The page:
Hannah Strong


Illustration by

Chanti Lee

Emma Stone and Jesse Plemons: ‘Is Yorgos okay with us giving away the secrets?’

Emma Stone and Jesse Plemons attempt to decipher the codes and meanings in Kinds of Kindness.

Two of the finest actors of their generation pair up for the first time – one a Yorgos Lanthimos veteran, the other a newcomer to this world. When Emma Stone first partnered with Lanthimos on The Favourite in 2018, it was the beginning of a beautiful creative partnership, which has now produced three feature films (including Poor Things and now Kinds of Kindness) and one short (Bleat). Kinds of Kindness is Jesse Plemons’ first time working with both Stone and Lanthimos, and across the film, the pair play near strangers, a married couple, and devoted cult members, adding to their already impressive acting CVs. The trio will reunite on Lanthimos’ next project, Bugonia, a remake of Jang Joon-hwan’s 2003 sci-fi comedy Save the Green Planet!

LWLies: What is your read on what Kinds of Kindness is actually about?

ES: Oh, God. We’re not going to have good answers for that.

JP: I know Willem’s going to be the one who has the answer.

ES: Willem will do it. But it’ll only be his interpretation. That’s part of the amazing thing that I think Yorgos is able to sort of utilise in a lot of his storytelling. It really leaves itself open to many different interpretations. And I think he’s much more interested in what people think than what he necessarily means by it. Or in saying what he means by it.

JP: He’s an observer of life. And this is a modern film for him. Sort of.

ES: It takes place in some kind of now, and it’s dealing with universal themes, but a concise answer is tricky. And it even changes for me, you know, from when I started shooting to then seeing it last night. It kind of morphs as you go.

Was the Cannes premiere the first time you had seen the finished version?

ES: I’ve seen it a bunch of times. Jesse had never seen it. And it made my night having Jesse here for the first time. That’s a big way to watch that movie and have yourself in that movie. It’s a vulnerable thing.

JP: I felt like I made a terrible mistake. And then five minutes in, I calmed down and I really had to pee, so that kind of helped.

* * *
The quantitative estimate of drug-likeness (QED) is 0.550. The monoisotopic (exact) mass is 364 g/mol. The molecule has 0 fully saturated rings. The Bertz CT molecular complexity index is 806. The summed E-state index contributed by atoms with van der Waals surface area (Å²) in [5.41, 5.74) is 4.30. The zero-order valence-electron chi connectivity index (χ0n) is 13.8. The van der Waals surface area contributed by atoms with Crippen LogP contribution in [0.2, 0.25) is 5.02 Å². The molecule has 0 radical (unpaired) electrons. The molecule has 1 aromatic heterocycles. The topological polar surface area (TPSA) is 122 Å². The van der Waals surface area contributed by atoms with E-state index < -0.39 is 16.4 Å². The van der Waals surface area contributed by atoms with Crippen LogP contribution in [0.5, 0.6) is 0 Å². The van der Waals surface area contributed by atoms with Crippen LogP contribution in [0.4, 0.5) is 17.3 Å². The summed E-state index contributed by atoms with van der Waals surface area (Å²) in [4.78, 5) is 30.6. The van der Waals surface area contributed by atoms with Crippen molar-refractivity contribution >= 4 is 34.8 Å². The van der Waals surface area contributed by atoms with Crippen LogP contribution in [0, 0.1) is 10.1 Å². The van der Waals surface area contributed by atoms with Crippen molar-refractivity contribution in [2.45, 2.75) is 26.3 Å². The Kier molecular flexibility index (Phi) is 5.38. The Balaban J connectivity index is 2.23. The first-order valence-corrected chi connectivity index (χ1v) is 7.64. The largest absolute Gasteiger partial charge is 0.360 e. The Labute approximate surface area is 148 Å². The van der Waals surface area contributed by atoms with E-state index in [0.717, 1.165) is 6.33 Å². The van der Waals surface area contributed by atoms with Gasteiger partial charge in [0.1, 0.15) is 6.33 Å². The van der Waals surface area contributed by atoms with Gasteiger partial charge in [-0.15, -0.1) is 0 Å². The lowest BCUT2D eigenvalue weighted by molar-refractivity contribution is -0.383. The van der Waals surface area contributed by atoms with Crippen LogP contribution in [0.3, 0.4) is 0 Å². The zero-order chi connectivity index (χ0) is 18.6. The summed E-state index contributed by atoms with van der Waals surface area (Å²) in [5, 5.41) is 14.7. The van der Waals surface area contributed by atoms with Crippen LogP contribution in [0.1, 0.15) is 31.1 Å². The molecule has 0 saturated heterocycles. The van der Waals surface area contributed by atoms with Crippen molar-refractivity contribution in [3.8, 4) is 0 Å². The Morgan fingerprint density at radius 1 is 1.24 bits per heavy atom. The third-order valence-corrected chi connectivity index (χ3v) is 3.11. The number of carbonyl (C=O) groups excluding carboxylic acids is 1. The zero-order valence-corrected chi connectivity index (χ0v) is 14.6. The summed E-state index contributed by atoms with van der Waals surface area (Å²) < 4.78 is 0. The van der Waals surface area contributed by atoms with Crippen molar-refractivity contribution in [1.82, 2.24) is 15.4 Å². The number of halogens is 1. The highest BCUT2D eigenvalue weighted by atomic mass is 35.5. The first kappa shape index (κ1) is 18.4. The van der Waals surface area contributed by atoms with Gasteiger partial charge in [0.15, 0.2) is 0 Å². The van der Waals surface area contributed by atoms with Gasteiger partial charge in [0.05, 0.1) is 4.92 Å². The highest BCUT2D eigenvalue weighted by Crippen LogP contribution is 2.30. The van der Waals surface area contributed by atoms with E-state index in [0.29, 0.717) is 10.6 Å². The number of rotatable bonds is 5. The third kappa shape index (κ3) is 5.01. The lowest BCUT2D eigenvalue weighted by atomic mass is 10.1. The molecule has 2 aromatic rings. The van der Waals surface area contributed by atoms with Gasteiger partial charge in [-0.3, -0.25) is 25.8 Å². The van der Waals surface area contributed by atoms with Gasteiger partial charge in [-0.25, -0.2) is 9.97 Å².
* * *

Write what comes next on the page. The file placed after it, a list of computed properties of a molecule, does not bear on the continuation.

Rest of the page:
How much does it matter for you as actors if you understand the central conceit of the film?

ES: Just speaking for myself, in most films, I think I generally do understand the central conceit or the narrative structure, all of that. This one was a very special experience because it was so open to interpretation that it was fun to just find the meaning yourself. And I think everybody would agree – and we weren’t discussing what everybody else thinks of it. It was fun to build this absurdist dream-like world. This was an interesting exercise.

JP: To me, having not been in the Yorgos sphere before, it was so exciting and so scary because I feel like there’s some instinct in you to try and understand and control and realise early on that’s not the name of the game with this. It’s like sitting in a pool of feelings and letting all of that guide you and then it just felt like repeatedly stepping off a ledge and hoping for the best. And at that point, when you get that that’s the game, it’s really exhilarating and becomes a lot of fun.

One of the possible interpretations of the film is about that need to control and desire for power, and then for actors to be put in a place where you are putting a lot of faith not only in the director but in each other because you’re working with such a small cast across stories. So you’re getting the 4DX experience while you’re working on it.

ES: Yeah, I think that’s very astute.

You two have the main roles in the three different films – what did your preparation period look like before you got to the rehearsal?

ES: I think it was the same as the preparation process for any character. There happened to be three characters, but one of the things that we learned early on from Yorgos’ suggestions was that we were going to play them as truthfully as possible, and their look would change and some of their characteristics would be different, but it wasn’t so immense, like Orphan Black where everyone is a completely different character, in the way that you’re approaching it.

JP: Yeah that was my experience too. In the beginning with any script, you’re just kind of searching and circling trying to find the most exciting, interesting way in for yourself, so it doesn’t feel like work. You’re just following your curiosity and you spend a lot of time with the script, and the meaning is constantly changing. Eventually, you’ll have an Eureka moment and then you’re like, ‘What? No that’s not it,’ and then you get to rehearsals and nothing makes sense.